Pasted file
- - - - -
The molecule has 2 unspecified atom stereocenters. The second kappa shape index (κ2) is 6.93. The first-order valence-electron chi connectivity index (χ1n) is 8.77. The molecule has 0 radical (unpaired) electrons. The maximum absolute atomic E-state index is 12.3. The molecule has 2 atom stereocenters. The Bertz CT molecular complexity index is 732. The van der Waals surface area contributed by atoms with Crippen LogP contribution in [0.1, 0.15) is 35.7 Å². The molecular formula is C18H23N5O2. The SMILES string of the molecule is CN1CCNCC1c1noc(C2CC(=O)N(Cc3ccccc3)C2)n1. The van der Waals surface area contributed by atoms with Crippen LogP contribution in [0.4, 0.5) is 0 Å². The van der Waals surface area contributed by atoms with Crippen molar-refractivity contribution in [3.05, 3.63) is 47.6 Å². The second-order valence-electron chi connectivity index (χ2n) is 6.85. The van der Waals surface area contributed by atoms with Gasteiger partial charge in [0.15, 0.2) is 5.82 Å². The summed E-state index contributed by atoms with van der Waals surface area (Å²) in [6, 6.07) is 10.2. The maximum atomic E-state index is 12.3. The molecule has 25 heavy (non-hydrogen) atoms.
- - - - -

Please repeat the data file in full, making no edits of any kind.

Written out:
The molecule has 2 unspecified atom stereocenters. The second kappa shape index (κ2) is 6.93. The first-order valence-electron chi connectivity index (χ1n) is 8.77. The molecule has 0 radical (unpaired) electrons. The maximum absolute atomic E-state index is 12.3. The molecule has 2 atom stereocenters. The Bertz CT molecular complexity index is 732. The van der Waals surface area contributed by atoms with Crippen LogP contribution in [0.1, 0.15) is 35.7 Å². The molecular formula is C18H23N5O2. The SMILES string of the molecule is CN1CCNCC1c1noc(C2CC(=O)N(Cc3ccccc3)C2)n1. The van der Waals surface area contributed by atoms with Crippen LogP contribution in [0.4, 0.5) is 0 Å². The van der Waals surface area contributed by atoms with Crippen molar-refractivity contribution in [3.05, 3.63) is 47.6 Å². The second-order valence-electron chi connectivity index (χ2n) is 6.85. The van der Waals surface area contributed by atoms with Gasteiger partial charge in [0.15, 0.2) is 5.82 Å². The summed E-state index contributed by atoms with van der Waals surface area (Å²) in [6, 6.07) is 10.2. The maximum atomic E-state index is 12.3. The molecule has 25 heavy (non-hydrogen) atoms.